Industrial orders in Germany down unexpectedly in May
July 5, 2013 by The Associated Press
Orders for Germany’s industrial goods dropped unexpectedly in May, led by a fall in demand from other countries in the euro area and at home, official data showed Friday.
Orders were down 1.3 per cent compared with the previous month, the Economy Ministry said. That contrasted with economists’ forecast of a 1.2 per cent increase.
Orders from elsewhere in the group of 17 European Union countries that use the euro declined 3.9 per cent, while orders from inside Germany dropped 2 per cent. But demand from countries outside the eurozone rose 1.1 per cent.
It was the second consecutive drop for the country, following a 2.2 per cent decline in April. The ministry pointed to fluctuations in the number of large orders, which it said were below average in May, as one source of volatility over recent months.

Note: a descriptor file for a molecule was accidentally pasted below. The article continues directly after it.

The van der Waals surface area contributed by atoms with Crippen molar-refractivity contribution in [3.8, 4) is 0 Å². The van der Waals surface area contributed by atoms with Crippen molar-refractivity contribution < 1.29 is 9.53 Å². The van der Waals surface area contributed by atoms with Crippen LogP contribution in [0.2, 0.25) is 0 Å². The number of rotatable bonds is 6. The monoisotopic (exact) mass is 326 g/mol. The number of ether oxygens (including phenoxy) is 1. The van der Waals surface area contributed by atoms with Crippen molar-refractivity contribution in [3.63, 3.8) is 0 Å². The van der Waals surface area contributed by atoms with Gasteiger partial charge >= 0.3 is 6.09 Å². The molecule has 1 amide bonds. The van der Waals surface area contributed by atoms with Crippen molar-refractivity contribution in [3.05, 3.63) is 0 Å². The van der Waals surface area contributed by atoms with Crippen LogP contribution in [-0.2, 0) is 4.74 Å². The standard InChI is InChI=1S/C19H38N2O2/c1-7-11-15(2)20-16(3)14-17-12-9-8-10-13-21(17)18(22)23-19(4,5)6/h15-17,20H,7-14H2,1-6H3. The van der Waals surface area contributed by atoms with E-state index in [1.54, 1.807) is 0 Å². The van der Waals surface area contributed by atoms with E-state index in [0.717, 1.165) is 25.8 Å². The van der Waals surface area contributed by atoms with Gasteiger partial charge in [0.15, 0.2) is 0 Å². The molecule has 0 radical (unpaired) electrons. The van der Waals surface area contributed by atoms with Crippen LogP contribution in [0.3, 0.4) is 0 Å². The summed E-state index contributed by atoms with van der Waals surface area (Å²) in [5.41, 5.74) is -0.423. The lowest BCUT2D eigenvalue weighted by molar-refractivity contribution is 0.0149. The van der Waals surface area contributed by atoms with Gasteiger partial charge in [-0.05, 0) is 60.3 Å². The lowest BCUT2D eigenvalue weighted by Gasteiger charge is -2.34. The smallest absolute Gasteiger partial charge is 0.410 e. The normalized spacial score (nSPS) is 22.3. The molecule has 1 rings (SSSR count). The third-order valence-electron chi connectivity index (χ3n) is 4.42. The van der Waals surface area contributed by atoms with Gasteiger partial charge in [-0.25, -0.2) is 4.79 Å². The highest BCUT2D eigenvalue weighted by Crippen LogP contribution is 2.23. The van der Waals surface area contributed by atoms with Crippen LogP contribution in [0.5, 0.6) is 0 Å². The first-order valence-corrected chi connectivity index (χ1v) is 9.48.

Without bulk orders, the general direction “remains upward, if less clearly than before,” it said in a statement.
Germany has Europe’s biggest economy and so far has weathered the continent’s debt crisis well—helped by its traditional export strength and a robust job market that is fueling domestic demand.
Friday’s numbers are disappointing but “have to be taken with a pinch of salt,” said Carsten Brzeski, an economist at ING in Brussels. May had an unusually high number of public holidays this year, which probably blurred the picture to some extent, he said.